Saturday, August 01, 2015

And Still We Rise: Race, Culture and Visual Conversations (in Quilts)

This exhibit at the Bullock was phenomenal. Too bad photos weren't allowed, nor was there a brochure about the exhibit. This is a persistent problem at the Bullock. Wish they could get their act together. I found an article that shows some of the quilts at: http://issuu.com/onview/docs/on_view_01-03.2015/96?e=1593647/10736975

Anyway, love me the Interwebs! I was able to read more and capture images of a few of these amazing works of art. The exhibit of storytelling quilts was originally staged at the National Underground Railroad Freedom Center in Cincinnati. Cindy took Steve there during one of our visits.

This was probably the most amazing quilt in the exhibit. (Too bad the Bullock couldn't hire a professional photographer to post a decent photo on their website.) Besides the 3-D cannon effect, the quilter wove the arms and legs of the slaves into the ship hull and around the oars.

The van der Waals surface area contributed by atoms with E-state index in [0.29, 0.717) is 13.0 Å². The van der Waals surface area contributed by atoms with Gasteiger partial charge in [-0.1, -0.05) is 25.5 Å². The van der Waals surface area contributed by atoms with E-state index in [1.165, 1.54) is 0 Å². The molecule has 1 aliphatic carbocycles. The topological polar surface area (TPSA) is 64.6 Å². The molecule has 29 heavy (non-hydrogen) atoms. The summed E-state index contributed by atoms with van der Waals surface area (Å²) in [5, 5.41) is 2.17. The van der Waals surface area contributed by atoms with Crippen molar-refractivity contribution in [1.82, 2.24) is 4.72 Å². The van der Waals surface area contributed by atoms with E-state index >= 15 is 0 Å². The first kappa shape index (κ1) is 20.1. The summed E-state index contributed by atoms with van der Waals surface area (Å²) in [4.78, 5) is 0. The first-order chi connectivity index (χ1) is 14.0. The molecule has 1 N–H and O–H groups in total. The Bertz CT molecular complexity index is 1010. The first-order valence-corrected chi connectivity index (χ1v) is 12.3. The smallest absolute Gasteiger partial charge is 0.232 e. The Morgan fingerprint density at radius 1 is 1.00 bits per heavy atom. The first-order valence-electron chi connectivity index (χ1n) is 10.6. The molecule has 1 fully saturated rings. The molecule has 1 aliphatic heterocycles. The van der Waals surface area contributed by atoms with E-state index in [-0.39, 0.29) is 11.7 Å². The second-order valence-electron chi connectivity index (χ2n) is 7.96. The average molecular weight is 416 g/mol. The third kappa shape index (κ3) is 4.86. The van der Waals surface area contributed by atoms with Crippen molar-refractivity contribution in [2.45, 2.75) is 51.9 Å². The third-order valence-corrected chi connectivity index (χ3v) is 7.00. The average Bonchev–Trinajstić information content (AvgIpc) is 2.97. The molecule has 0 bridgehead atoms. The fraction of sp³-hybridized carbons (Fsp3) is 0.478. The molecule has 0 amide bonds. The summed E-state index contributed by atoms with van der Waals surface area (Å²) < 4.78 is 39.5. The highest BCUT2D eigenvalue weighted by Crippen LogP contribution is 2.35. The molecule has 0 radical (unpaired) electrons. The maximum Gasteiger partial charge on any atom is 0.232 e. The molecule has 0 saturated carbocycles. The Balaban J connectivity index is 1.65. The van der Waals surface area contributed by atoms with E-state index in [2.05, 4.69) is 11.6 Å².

This quilt (shown here with the quilter) was a stand-out. The gray silk dress on the quilt represents Harriet Beecher Stowe and the open book emits the turmoil and chaos that her words evoked.

I didn't find a photo of the crazy quilt that Joan and I loved, but we all agreed that this was one of our favs:

This one commemorating African Americans who have won Oscars was fun and beautifully done.

Here are a couple more. If you have time during August, please go to the exhibit and read the amazing stories of each of the quilts.







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